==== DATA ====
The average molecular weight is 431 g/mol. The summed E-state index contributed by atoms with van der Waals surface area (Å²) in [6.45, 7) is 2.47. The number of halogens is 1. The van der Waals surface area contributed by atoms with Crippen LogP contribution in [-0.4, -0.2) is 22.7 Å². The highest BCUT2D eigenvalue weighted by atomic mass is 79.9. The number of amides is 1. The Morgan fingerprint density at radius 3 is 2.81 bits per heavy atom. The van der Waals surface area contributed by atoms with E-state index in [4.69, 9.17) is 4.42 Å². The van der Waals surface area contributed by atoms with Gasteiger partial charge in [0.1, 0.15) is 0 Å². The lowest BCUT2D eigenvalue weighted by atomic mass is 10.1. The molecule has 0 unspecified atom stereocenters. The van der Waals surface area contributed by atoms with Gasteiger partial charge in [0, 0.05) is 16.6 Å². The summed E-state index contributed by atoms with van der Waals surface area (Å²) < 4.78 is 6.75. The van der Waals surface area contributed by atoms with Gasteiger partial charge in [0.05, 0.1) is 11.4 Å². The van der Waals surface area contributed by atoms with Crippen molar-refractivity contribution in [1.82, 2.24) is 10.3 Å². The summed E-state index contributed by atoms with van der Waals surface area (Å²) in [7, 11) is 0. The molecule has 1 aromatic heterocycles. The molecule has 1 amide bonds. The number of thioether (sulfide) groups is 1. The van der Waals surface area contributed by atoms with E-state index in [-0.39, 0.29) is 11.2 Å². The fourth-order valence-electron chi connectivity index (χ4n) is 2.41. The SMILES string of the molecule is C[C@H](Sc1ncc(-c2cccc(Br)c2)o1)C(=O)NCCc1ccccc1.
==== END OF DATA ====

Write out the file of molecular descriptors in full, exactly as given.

The average molecular weight is 431 g/mol. The summed E-state index contributed by atoms with van der Waals surface area (Å²) in [6.45, 7) is 2.47. The number of halogens is 1. The van der Waals surface area contributed by atoms with Crippen LogP contribution in [-0.4, -0.2) is 22.7 Å². The highest BCUT2D eigenvalue weighted by atomic mass is 79.9. The number of amides is 1. The Morgan fingerprint density at radius 3 is 2.81 bits per heavy atom. The van der Waals surface area contributed by atoms with E-state index in [4.69, 9.17) is 4.42 Å². The van der Waals surface area contributed by atoms with Gasteiger partial charge in [0.1, 0.15) is 0 Å². The lowest BCUT2D eigenvalue weighted by atomic mass is 10.1. The molecule has 0 unspecified atom stereocenters. The van der Waals surface area contributed by atoms with Gasteiger partial charge in [0, 0.05) is 16.6 Å². The summed E-state index contributed by atoms with van der Waals surface area (Å²) < 4.78 is 6.75. The van der Waals surface area contributed by atoms with Gasteiger partial charge in [0.05, 0.1) is 11.4 Å². The van der Waals surface area contributed by atoms with Crippen molar-refractivity contribution in [1.82, 2.24) is 10.3 Å². The summed E-state index contributed by atoms with van der Waals surface area (Å²) in [7, 11) is 0. The molecule has 1 aromatic heterocycles. The molecule has 1 amide bonds. The number of thioether (sulfide) groups is 1. The van der Waals surface area contributed by atoms with E-state index in [-0.39, 0.29) is 11.2 Å². The fourth-order valence-electron chi connectivity index (χ4n) is 2.41. The SMILES string of the molecule is C[C@H](Sc1ncc(-c2cccc(Br)c2)o1)C(=O)NCCc1ccccc1.